Tri-Bay Construction - BUILT TO LAST

How to Vet Potential Contractors

A good contractor is properly insured.

Now that you have established that your contractor has an active Certified State of Florida issued License and no public complaints, does your contractor also have General Liability and Worker’s Compensation insurance? No matter the size of the project or of their company, any contractor or subcontractor that works on your project should have Worker’s Compensation insurance. While “exemptions” are allowed in certain circumstances, it is never a good idea to allow someone to work on your project without this very crucial insurance. If that person is injured on your project, you can be sued. Just the thought of a potential legal battle and/or an injured worker who can no longer earn a living is a good reason to make sure all contractors and subcontractors on your project carry worker’s compensation insurance.

Is it easy to understand your contractor?

Is he/she communicating all of the processes clearly? After your initial consultation, do you know the next steps for both you and the contractor? And, when should each happen? IS your contractor using “construction-speak” or terms you understand? Make sure it’s the latter.

Knowledge of the entire process.

Does your potential contractor explain the entire process to you, including potential costs from site selection, zoning, design, permitting, construction, occupancy, and maintenance of your newly renovated or new building?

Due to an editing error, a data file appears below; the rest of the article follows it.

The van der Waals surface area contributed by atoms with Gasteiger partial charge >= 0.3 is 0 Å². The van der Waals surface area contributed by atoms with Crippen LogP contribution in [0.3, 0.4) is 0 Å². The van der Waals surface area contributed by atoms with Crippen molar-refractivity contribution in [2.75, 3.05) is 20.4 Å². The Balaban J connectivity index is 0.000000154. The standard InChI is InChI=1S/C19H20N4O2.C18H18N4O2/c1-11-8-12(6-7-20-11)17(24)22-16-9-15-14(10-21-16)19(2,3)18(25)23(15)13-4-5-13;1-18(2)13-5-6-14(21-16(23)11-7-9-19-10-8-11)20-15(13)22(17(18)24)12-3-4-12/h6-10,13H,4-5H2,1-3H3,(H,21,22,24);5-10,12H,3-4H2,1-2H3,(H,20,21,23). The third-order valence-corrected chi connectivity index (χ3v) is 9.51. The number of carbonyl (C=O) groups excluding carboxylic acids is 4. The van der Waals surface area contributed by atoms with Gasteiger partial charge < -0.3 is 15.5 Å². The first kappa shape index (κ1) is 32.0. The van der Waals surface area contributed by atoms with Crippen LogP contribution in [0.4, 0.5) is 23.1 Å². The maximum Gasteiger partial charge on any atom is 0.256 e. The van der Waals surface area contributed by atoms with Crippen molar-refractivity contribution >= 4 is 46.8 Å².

A full-service, knowledgeable, and customer service-oriented contractor will explain all of the above based on their experience, combined with the information you provide, in a language you can clearly understand. It is important to the entire Tri-Bay team to ensure you are never in the dark about what to expect.

Do they have the required experience?

There are a multitude of Construction types defined by the Florida Building Code. Each building is unique. Does your contractor have experience in the type of construction you are asking for? For instance, if your contractor has never worked on a radiology facility, do you want them to learn or “practice” on your facility with your multi-million-dollar equipment? Make sure the contractor is asking about your vision and how you need the building to perform.

We will continue to explore “What questions to ask” in future issues. We will also familiarize you with the many steps required for a successful construction project before one gets to the project’s actual construction phase, including the different types of contracts available to you.